London, 21 March 2002.
For immediate release.

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ABD Asks "What Traffic Duties?"
At a time when Home Secretary David Blunkett is telling the West Midlands Police to remove officers from traffic duties to fight street crime the ABD asks "What traffic duties?"
 
The increasing use of speed cameras under the misguided 'Speed Kills' banner has already led to a disastrous reduction in the numbers of traffic officers actively enforcing driving standards. Criminals know that they can steal a car or motorcycle and drive on our roads with little fear of being stopped. The best the victims can hope for is the return of a burnt out wreck and, possibly, some photographs of their vehicle speeding past a camera.
 
With Home Office Research Study 206 showing that a large percentage of the truly dangerous drivers are involved in other forms of crime (see below) reliance on the camera for speed enforcement greatly reduces the chance of their criminal activities being detected - a camera can't check what is hidden in the boot!
 
ABD spokesman Dave Hammond says
"It is distinctly possible that reliance on speed cameras to enforce all traffic laws is, in part, responsible for the increase in street crime. The old system of stopping drivers at the time of the offence not only gave the officer discretion on how to handle the particular offence, but enabled a trained officer to spot signs that the vehicle was involved in other crime. The words "Would you mind if I look in your boot?" struck fear into many criminals, and led to the detection of a significant number of offences. Criminals now know that they can drive from one crime site to the next with impunity. Effective traffic policing would undoubtedly reduce the ability of criminals to move from crime to crime, while keeping our roads safe for all"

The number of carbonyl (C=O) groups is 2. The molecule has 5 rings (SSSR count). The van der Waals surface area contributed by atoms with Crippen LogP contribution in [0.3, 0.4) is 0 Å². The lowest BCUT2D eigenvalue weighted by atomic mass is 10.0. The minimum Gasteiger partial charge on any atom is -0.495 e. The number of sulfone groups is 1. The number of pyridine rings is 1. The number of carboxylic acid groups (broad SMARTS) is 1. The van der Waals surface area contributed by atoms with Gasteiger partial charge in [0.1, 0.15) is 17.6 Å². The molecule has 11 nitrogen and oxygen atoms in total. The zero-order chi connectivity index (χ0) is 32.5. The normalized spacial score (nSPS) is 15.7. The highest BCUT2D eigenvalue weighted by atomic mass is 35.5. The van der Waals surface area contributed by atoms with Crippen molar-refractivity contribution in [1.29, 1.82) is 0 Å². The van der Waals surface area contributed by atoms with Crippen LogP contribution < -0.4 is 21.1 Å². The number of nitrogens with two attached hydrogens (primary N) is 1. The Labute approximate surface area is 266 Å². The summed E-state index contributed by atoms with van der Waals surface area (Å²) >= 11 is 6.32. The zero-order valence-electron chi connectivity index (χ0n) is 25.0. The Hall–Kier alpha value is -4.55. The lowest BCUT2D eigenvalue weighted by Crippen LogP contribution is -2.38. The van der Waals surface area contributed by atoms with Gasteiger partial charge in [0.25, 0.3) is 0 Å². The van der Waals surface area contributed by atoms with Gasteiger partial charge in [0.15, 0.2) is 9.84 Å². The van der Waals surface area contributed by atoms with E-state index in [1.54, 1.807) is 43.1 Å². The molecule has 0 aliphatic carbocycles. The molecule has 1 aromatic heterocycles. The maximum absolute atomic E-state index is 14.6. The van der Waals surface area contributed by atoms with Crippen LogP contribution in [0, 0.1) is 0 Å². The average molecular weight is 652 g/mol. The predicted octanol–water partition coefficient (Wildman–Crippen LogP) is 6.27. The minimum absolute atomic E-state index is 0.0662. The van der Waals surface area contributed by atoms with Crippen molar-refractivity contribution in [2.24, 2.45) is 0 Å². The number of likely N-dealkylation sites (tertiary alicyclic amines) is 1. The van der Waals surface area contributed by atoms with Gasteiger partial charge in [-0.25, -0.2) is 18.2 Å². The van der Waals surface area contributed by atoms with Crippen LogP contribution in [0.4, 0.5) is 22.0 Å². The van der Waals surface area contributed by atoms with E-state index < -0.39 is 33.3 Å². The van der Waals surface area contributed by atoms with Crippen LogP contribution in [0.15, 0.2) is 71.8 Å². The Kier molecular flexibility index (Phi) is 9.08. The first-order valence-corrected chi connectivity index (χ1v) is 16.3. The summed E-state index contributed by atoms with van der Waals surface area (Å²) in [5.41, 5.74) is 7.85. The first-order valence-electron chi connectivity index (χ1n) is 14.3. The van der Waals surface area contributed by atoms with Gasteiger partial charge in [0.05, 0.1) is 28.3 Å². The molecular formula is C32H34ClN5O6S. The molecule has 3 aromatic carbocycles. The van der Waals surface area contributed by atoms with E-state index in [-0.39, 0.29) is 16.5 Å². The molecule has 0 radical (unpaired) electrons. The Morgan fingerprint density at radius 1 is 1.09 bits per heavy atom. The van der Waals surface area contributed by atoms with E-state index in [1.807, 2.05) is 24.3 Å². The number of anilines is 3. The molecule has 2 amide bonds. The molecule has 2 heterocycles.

1. "A criminal can rob a bank in Carlisle and be back in London in a few hours. My own traffic officers arrest more persons for crime than did my CID"
    (Peter Joslin, the then Chief Constable of Warwickshire Police and former Chairman of the Association of Chief Police Officers Traffic Committee, speaking in 1994).
  2. "Most drivers are not criminals but most criminals are drivers ... Routine traffic duties often bring officers into contact with such criminals and traffic patrols continued to make crime a priority during the year - 36 per cent of all arrests made by traffic officers were for crime."
    (West Midlands Police, Traffic Division, 1997).
  3. "The study examined three types of serious traffic offender - the drink driver, the disqualified driver and the dangerous driver - and revealed that many offenders from each group had committed mainstream offences (violence against the person, burglary, robbery, theft and handling, criminal damage, drug offences).
    (HORS 206)
 

Notes for Editors